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Gold above $1,800 an ounce, first time since 2011

Gold reached above $1,800 an ounce Wednesday for the first time since 2011, with the precious metal benefitting from its haven status as the coronavirus outbreak triggers global economy fears.

An employee shows gold bullions at Degussa shop in Singapore, in this June 16, 2017 photo. Reuters
An employee shows gold bullions at Degussa shop in Singapore, in this June 16, 2017 photo. Reuters
Gold hit $1,800.86 an ounce around 0830 GMT on the London Bullion Market, the highest level in 8.5 years, as a weaker dollar also makes the metal priced in the US unit attractive to investors.

"It is little surprise that the original safe haven is continuing its rally," said Carlo Alberto De Casa, chief analyst at ActivTrades. "Investors are still buying stocks but it seems they want to be covered in case of any market correction."

Neil Wilson, chief market analyst for Markets.com, said gold was winning support also thanks to fears of high inflation caused by central bank stimulus to prop up the global economy.

"The gold bull thesis rests not only on the requirement for safe assets given the economic uncertainty, but also longer term on fears of a surge in inflation caused by the massive increase in the money supply," he said in a client note.

Gold's record-high stands at $1,921.18 an ounce. (AFP)


Gold reached above $1,800 an ounce Wednesday for the first time since 2011, with the precious metal benefitting from its haven status as the coronavirus outbreak triggers global economy fears.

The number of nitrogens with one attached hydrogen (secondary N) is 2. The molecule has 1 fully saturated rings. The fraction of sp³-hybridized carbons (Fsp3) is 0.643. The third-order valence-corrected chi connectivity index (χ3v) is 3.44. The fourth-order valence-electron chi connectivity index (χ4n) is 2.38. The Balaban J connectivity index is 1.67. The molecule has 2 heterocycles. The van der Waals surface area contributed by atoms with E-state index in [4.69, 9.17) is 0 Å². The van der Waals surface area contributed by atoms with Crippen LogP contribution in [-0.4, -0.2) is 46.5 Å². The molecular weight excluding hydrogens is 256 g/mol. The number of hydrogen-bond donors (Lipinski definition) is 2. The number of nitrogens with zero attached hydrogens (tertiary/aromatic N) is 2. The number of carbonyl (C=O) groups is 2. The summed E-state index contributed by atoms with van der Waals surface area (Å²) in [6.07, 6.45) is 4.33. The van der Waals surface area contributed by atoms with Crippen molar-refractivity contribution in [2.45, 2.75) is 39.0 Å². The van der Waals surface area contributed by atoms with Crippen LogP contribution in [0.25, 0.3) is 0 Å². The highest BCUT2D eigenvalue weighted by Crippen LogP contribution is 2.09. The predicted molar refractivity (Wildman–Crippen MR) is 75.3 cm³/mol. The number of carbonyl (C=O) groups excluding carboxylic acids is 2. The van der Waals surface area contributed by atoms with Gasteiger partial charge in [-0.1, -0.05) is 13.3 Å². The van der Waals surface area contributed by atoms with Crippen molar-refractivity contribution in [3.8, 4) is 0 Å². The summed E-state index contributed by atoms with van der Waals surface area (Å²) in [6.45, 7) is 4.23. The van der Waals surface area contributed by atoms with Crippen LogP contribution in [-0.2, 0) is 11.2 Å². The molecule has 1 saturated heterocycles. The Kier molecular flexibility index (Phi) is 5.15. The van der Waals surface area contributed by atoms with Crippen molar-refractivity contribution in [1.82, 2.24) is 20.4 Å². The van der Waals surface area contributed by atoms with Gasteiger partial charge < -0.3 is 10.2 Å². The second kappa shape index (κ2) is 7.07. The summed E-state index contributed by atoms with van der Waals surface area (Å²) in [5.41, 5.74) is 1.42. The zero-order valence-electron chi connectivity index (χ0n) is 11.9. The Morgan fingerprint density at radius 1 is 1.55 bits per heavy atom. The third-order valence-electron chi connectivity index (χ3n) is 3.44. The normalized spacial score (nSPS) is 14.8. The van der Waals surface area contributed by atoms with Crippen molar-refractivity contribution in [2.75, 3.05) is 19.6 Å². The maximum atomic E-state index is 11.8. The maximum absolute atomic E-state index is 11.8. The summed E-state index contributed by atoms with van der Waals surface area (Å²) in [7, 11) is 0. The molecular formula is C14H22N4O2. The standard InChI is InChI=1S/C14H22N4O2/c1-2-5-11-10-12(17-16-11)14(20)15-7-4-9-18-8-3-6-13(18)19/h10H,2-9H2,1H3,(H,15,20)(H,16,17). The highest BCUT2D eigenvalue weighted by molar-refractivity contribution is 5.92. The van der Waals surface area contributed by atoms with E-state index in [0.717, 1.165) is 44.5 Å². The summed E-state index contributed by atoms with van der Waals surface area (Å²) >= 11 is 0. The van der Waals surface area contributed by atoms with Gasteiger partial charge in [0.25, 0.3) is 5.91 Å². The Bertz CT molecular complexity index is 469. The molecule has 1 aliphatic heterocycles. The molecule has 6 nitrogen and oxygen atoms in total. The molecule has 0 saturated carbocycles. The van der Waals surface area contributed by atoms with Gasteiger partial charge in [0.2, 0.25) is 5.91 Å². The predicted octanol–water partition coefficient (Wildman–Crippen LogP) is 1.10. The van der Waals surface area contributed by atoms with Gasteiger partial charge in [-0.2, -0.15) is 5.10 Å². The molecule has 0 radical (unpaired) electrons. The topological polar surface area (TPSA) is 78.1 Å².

An employee shows gold bullions at Degussa shop in Singapore, in this June 16, 2017 photo. Reuters
An employee shows gold bullions at Degussa shop in Singapore, in this June 16, 2017 photo. Reuters
Gold hit $1,800.86 an ounce around 0830 GMT on the London Bullion Market, the highest level in 8.5 years, as a weaker dollar also makes the metal priced in the US unit attractive to investors.

"It is little surprise that the original safe haven is continuing its rally," said Carlo Alberto De Casa, chief analyst at ActivTrades. "Investors are still buying stocks but it seems they want to be covered in case of any market correction."

Neil Wilson, chief market analyst for Markets.com, said gold was winning support also thanks to fears of high inflation caused by central bank stimulus to prop up the global economy.

"The gold bull thesis rests not only on the requirement for safe assets given the economic uncertainty, but also longer term on fears of a surge in inflation caused by the massive increase in the money supply," he said in a client note.

Gold's record-high stands at $1,921.18 an ounce. (AFP)



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